In 1979, Scott and Scott reported the headquarters address as Leningrad, L-13, Pod'ezdnoy Per., Dom 4.

Commanders 1945-91

*Marshal of the Soviet Union, Leonid Govorov (July 1945 - April 1946)
*Lieutenant General, Dmitry Gusev (April 1946 - 1949),
*Lieutenant General, Alexander Luchinski (1949 - May 1953)
*General of the Army, Matvei Zakharov (May 1953 - October 1957)
*General of the Army, Nikolay Krylov (January 1958 - October 1960)
*General of the Army, Mikhail Kazakov (October 1960 - October 1965)
*Lieutenant General, Sergei Sokolov (October 1965 - April 1967)
*Lieutenant General, Ivan Shavrov (May 1967 - January 1973)
*Lieutenant General, Anatoly Gribkov (February 1973 - September 1976)
* M. Sorokin (October 1976 - October 1981)
*General of the Army - E. Snetkov (November 1981 - December 1987)
* V. Ermakov (December 1987 - December 1991)

Post-Cold War

The fall of the Soviet Union caused much reassessment of the Russian Federation’s military situation. Economic constraints have greatly hampered military effectiveness. However since 1992 many formations and units of the District have participated in local conflicts and peace-keeping missions, especially in the North Caucasus.

In early December 1997, President Boris Yeltsin said in Sweden that Russia would make unilateral reductions to forces in the northwest, which included the Leningrad Military District. He promised that land and naval units would be reduced by 40 per cent by January 1999. In May 1999, when Russian defense minister Marshal Igor Sergeyev confirmed that the cuts had taken place, Sergeyev said that the personnel of the Leningrad Military District had been drawn down by 52 per cent. In terms of formations, the series of disbandments left the district almost unrecognisable. The 6th Army’s staff at Petrozavodsk, the staff of the 30th Guards Army Corps, and all five motor rifle divisions previously in the district disbanded. Left in their place were a number of weapons and equipment storage sites, and two motor rifle brigades.

In terms of air forces, after the collapse of the Soviet Union the 76th Army of the Soviet Air Forces and the 6th Air Army of the Voyska PVO, the Soviet Air Defence Forces, were left operating in the district. The two forces were merged as the 6th Army of VVS and PVO in 1998. [Piotr Butowski, 'Russia's new air force enters a tight manoeuvre,' Jane's Intelligence Review, May 1999, p.18]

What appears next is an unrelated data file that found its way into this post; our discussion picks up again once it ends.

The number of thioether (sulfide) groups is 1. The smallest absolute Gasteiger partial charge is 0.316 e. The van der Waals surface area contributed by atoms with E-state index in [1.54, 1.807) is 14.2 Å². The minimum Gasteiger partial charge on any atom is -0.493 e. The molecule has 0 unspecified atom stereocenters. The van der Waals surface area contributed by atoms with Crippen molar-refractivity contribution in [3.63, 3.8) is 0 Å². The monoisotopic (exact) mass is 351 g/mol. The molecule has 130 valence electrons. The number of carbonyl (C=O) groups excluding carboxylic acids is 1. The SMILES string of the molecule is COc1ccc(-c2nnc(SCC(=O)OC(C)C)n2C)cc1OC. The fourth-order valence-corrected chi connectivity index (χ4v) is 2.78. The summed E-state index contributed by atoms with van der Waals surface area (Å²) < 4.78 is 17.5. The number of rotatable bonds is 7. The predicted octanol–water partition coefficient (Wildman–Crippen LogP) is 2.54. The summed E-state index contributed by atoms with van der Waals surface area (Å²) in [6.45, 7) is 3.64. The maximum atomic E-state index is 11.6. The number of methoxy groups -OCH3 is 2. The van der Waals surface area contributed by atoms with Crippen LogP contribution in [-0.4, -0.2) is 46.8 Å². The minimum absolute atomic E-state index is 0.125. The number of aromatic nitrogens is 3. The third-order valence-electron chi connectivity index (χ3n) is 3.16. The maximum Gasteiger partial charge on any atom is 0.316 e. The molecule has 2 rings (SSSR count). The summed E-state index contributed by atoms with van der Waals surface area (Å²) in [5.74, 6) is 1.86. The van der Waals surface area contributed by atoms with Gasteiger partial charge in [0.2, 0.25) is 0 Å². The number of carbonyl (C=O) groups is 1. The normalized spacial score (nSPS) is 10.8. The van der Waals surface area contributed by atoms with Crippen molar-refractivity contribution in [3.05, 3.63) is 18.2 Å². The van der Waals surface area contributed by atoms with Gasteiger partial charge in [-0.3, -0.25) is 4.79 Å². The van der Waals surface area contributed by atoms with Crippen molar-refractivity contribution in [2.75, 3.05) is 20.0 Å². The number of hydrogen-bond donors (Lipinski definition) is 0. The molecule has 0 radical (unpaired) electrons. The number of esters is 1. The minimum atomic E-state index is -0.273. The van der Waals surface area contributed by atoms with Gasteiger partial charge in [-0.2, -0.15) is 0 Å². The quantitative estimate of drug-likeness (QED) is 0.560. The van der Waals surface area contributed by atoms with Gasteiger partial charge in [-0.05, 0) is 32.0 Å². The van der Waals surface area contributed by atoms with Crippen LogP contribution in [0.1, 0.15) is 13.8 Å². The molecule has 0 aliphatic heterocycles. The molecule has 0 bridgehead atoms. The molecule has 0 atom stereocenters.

Formations and units of the District now include:
*138th Guards Motor Rifle Brigade, Kamenka
*200th Motor Rifle Brigade, Pechenga
*2nd Spetsnaz Brigade, Promezhits (Pskov)
*56th District Training Centre, Sertolovo
*23rd Base for Storage of Weapons & Equipment (Lakhdenpokhya-Sortavala) (ex 111th Motor Rifle Division)
*25th Base for Storage of Weapons & Equipment (Vladimirskiy Pager)(former motor rifle brigade & regiment of 3 Guards Motor Rifle Division in Baltic Military District)
*30th Base for Storage of Weapons & Equipment (Petrozavodsk)(former motor rifle brigade)
*
*36th Base for Storage of Weapons & Equipment (former motor rifle division)The Airborne Forces' 76th Air Assault Division is also based within the district's boundaries, at Pskov. According to Soldat.ru online forum conversation in August 2007, as from 1 December 2006 the 35th Base for Storage of Weapons & Equipment, a former motor rifle division, at Alakurtti, was disbanded. [ [http://www.soldat.ru/forum/?gb=3&id=43308 Форум ] ]

References and sources

*Russian official site at www.mil.ru
*James Meek and David Fairhall, ‘Yeltsin Slashes Baltic Force’, The Guardian, Dec. 4, 1997
*Interfax, ‘Defense Minister Segeyev gives details of cuts to northwest forces’, May 6, 1999
*Andrew Duncan, Jane's Intelligence Review article, 1996
*Scott and Scott, The Armed Forces of the USSR, Eastview, 1979
*http://orbat.com/site/ww2/drleo/012_ussr/41_oob/leningrad/_leningrad.html - Order of Battle 22 June 1941
*See Also - [http://warfare.ru/?linkid=2225&catid=321 Leningrad MD at Warfare.ru]